Tennis / Wimbledon '93: Smart money rides on swearing off the swear-words

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The Independent Online
IT IS the tournament every self- respecting tennis player swears by and this year the tournament every disrespectful player is swearing at, writes Trevor Haylett.

By last night's close of the Wimbledon swear box accumulator six players, all men, had been tried and found guilty because when it came to the crunch they were forced to unleash the 'F' word and we are not talking forehands. In contrast the women have been models of comportment. No obscenities, no fines. 'I think we are just more restrained,' Martina Navratilova said, 'we don't spit on the court either, although I'm sure a couple of us would want to. It's just kind of an ugly thing to do, so I think women have been trained to be restrained in that regard.'

For those who have not been happy to let their tennis alone do their talking it has proved very costly. Indeed it almost cost Jim Courier, the world No 2, his place in the event before the Championship's referee, Alan Mills, overruled Jeremy Shales, the umpire for his third round match with Jason Stoltenberg, and changed a 'default' to a warning and a dollars 1,500 ( pounds 1,040) fine.

In contrast, Pete Sampras, who some witnesses thought had sworn at the conclusion of his match on Monday with Andrew Foster, escaped punishment. 'The umpire made no complaint in his report and no court officials made any complaint to the chair umpire. Therefore no action is necessary,' Mills said yesterday.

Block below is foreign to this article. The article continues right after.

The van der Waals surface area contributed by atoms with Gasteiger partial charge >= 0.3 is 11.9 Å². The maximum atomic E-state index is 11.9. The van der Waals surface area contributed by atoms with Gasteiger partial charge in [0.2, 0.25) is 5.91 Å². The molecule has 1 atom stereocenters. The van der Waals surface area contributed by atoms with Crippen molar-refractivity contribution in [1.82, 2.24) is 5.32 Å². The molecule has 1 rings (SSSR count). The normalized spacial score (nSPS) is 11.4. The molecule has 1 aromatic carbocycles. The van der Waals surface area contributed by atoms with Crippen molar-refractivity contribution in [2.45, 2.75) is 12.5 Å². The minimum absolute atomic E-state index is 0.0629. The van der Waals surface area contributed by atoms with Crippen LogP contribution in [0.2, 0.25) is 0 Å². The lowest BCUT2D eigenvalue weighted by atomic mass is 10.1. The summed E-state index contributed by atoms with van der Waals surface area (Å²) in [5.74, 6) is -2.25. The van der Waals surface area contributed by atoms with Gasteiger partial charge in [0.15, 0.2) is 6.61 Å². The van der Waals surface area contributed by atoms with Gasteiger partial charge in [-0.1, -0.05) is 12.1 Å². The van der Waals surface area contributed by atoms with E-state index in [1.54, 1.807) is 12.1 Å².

It makes for an entertaining diversion when the tennis begins to wane to wade through the charge sheets mounting up in respect of the transgressions. They are certainly of value to the players. If they study them and then learn to change their volleys mid- stream they can save a considerable amount of money.

If possible they should aim the 'F' word at the court itself. That rates only a dollars 500 fine (Patrik Kuhnen). The net is a little more sensitive. Swearing at it incurs a dollars 750 fine (Wally Masur). Blasting off at the umpire or the linesman is serious swearing, leading to a dollars 1,000 fine for Goran Ivanisevic and Patrick McEnroe, or dollars 1,500 in the case of Paul Haarhuis. Far better to tell the umpire he 'stinks' and halve the fine to dollars 500 (Todd Witsken).

The worst offence of all though is to tell the press, if only metaphorically, to 'F- off'. Ivanisevic did that after his third-round defeat by Todd Martin in declining to attend the obligatory press conference and was penalised another dollars 2,000.

Leading article, page 21